The First Amendment and Free Speech Under Assault

If you’re not alarmed by the assault on the First Amendment and free speech generally, you’re not paying attention.

Consider the list of offenses committed by the government.  They range, in recent times, from the Department of Justice’s spying on the phone records of reporters at the Associated Press, to the National Security Administration’s domestic call tracking, and from the IRS’s targeting of conservative nonprofit organizations, to the suggestion by the ranking Democrat on the Federal Elections Commission that political speech on the Internet should be regulated.

Other examples include the Obama Administration’s resistance to Freedom of Information Act requests, as documented in a study by the AP, and the issuance, by the CIA, of a subpoena to James Risen of the New York Times, demanding the identity of one of his confidential sources.

The party-line passage, by the Federal Communications Commission, of its so-called “Net Neutrality” regulations is another example.  In addition to inaugurating the regulation of the formerly unregulated Internet, the Title II approach adopted is certain, as FCC Commissioner Pai has warned, to open the door to attempts to use this regulation for purposes that, both intended and unintended, undermine free speech.

The most recent example of governmental speech suppression is the subpoena served on the online version of Reason magazine by the U.S. Attorney’s Office for the Southern District of New York.  The subpoena, which for a time came with a gag order, demanded to know the identity of a handful of commenters that, angry about the life sentence handed down to the founder of the drug trading site, Silk Road, wrote denunciations of the judge who presided over the trial.

An example of one of the comments that occasioned the U.S. Attorney’s subpoena for the identification of that commenter: “I hope there is a special place in hell reserved for that horrible woman.”

So there it is.  Your taxpayer dollars at work!  And not just by a few bureaucrats, but by a veritable army of them: DOJ, NSA, CIA, IRS, FEC, FCC.  As Everett Dirksen might have put it, an agency here and an agency there, and pretty soon you’re talking about some real government.

Making matters worse and infinitely more depressing is the assault on free speech being committed by people wielding the bludgeon of political correctness, a concept that from the beginning symbolized the very opposite of free speech.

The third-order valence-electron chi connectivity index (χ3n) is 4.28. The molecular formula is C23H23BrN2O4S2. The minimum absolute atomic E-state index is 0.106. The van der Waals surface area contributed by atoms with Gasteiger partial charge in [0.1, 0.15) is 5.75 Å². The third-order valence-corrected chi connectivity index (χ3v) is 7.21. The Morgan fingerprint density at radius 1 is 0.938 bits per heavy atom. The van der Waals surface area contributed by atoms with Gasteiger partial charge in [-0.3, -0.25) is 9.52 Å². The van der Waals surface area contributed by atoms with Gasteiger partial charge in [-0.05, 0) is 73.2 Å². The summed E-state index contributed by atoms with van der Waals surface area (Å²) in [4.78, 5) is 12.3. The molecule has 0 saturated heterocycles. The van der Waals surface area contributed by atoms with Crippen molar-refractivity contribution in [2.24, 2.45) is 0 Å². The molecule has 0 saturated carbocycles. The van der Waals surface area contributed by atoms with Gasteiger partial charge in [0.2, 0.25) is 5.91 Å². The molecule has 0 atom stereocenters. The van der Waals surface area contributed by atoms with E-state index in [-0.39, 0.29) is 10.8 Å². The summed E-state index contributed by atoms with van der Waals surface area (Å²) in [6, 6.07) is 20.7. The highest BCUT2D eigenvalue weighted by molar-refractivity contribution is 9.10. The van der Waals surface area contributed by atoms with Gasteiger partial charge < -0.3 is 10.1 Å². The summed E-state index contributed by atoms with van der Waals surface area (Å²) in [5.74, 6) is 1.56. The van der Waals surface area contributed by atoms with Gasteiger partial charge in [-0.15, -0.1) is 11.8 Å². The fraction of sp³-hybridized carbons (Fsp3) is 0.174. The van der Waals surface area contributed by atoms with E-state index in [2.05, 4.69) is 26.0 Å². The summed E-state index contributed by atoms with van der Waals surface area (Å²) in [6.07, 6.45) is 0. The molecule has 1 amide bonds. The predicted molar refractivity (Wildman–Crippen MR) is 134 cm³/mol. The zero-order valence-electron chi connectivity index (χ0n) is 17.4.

The venues of choice for the PC speech police are mainly the media (social media especially) and college campuses, and 2014 was a banner year for such stuff.

Take, for instance, the petition generated by two “climate change” groups in February of last year.  Having collected 110,000 names, the groups demanded that the Washington Post stop publishing “editorial content denying climate change.”  The Post refused, but the Los Angeles Times happily adopted a policy that was similar to what the groups were demanding.

And then, of course, there are the campuses.  Last year’s examples of campus “disinvitation” campaigns against speakers such as Ayaan Hirsi Ali, Condoleeza Rice, and Christine Lagarde have been widely chronicled, but the beat goes on.

In its 2015 Spotlight on Speech Codes, the Foundation for Individual Rights in Education (FIRE) found that 54 percent of some 400 public colleges and universities it sampled maintain speech codes that violate the First Amendment.

FIRE’s response to this state of affairs has been to create a free speech litigation program that threatens offending colleges and universities with legal action, and the organization has had some notable successes.  But it’s doubtful that legal action alone will put the brakes on a concept that’s never depended on the law for its foundational principles or propagation.

Incubated on campus by activists and ideologues, and disseminated through the media, half-baked theories like “white privilege” and “microaggressions” and practices like “trigger warnings” and “speech codes” need to be challenged in those same venues by arguments based on logic, history, and science.

Absent this, and without congressional action to rein in the out-of-control federal agencies, free speech in the United States is at risk of becoming a dead letter; extant in the Constitution but without force or meaning.

The opinions expressed above are those of the writer and not of The Media Institute, its Board, contributors, or advisory councils. 

Free Speech Week: Not a Moment Too Soon

With two and a half months still to go, 2014 has been one of the toughest years on record for freedom of speech in the USA.

In February, for instance, two “climate change” groups collected 110,000 names on a petition they then sent to the Washington Post.  The petition demanded that the Post stop publishing “editorial content denying climate change.”  In a press release issued by one of the groups, columnists George Will, Charles Krauthammer, and the Volokh Conspiracy blog were singled out by name as “climate change deniers.” Happily, the petition went nowhere, though the Los Angeles Times has adopted an editorial stance similar to what the petitioners demanded of the Post.